In preparing for my Sharp Practice games I’ll be running at Historicon, I finished off some animals that I had stashed. Being a sucker for adding small details to my gaming boards, many of these will fit the bill. There’s a hodgepodge of manufacturers here: Reaper, Warbases, Iron Wind Metals, Pulp Figures and the highly recommended farm animal set from Pegasus.
A tired joke for sure but hey, it’s early in the week.
A friend of mine graciously donated this Old Glory ship to me when he moved back to the West Coast. I hung on to it as I have a scenario for the French and Indian War involving a docked French ship, and as Sharp Practice has rekindled my interest in the period, I decided to slap some paint on her. I do have the ship’s cannon, but as they aren’t needed for the scenario I put them away for the time being.
Well, carts really but I couldn’t think of any catchy cart reference.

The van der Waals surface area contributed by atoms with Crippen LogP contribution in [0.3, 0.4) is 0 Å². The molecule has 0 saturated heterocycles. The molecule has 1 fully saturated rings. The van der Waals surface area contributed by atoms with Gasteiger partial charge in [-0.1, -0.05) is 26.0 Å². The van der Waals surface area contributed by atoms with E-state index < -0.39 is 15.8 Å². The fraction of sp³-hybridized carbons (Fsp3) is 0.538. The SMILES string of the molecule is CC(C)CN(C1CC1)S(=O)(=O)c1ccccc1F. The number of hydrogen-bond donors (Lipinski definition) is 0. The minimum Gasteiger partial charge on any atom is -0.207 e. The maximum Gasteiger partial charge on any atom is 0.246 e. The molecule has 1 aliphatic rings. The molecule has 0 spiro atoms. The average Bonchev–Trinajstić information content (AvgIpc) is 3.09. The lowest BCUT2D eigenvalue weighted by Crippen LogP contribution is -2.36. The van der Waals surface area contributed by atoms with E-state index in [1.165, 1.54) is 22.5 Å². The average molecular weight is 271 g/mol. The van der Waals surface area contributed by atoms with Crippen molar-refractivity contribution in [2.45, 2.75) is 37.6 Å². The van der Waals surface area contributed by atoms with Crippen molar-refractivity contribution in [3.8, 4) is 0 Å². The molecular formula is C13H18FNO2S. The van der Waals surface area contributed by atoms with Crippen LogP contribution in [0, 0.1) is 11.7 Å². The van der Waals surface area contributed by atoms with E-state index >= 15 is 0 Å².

While at Historicon I participated in an interesting game titled “My Fair Demon Barber of the Opera: A Musical Celebration of Victorian Horror” (side note – the quote referenced in the linked blog from the Sweeney Todd player was from yours truly). Brigade Games sponsored the event and was kind enough to give all the players a coupon for 10% off at their booth.
As part of my usual convention haul from Brigade, I picked up these cart kits from 4Ground. The second edition of Sharp Practice has a few carts that can be taken as support elements, and these fit the bill nicely.
Nothing revolutionary here. Some quick assembly, paint jobs and basing and they’re ready to go.
A few gamers at the store have been selling others on the merits of Army Painter Quickshade, so I decided to give it a try. I need a little more practice with it, but overall I’m fairly pleased. In general it won’t produce any award winning masterpieces, but it is great for getting “line troops” finished up.
My first use was on these colonial settlers for Muskets & Tomahawks. They are a mix of Conquest and Old Glory figures. Not the best, but good enough for the tabletop.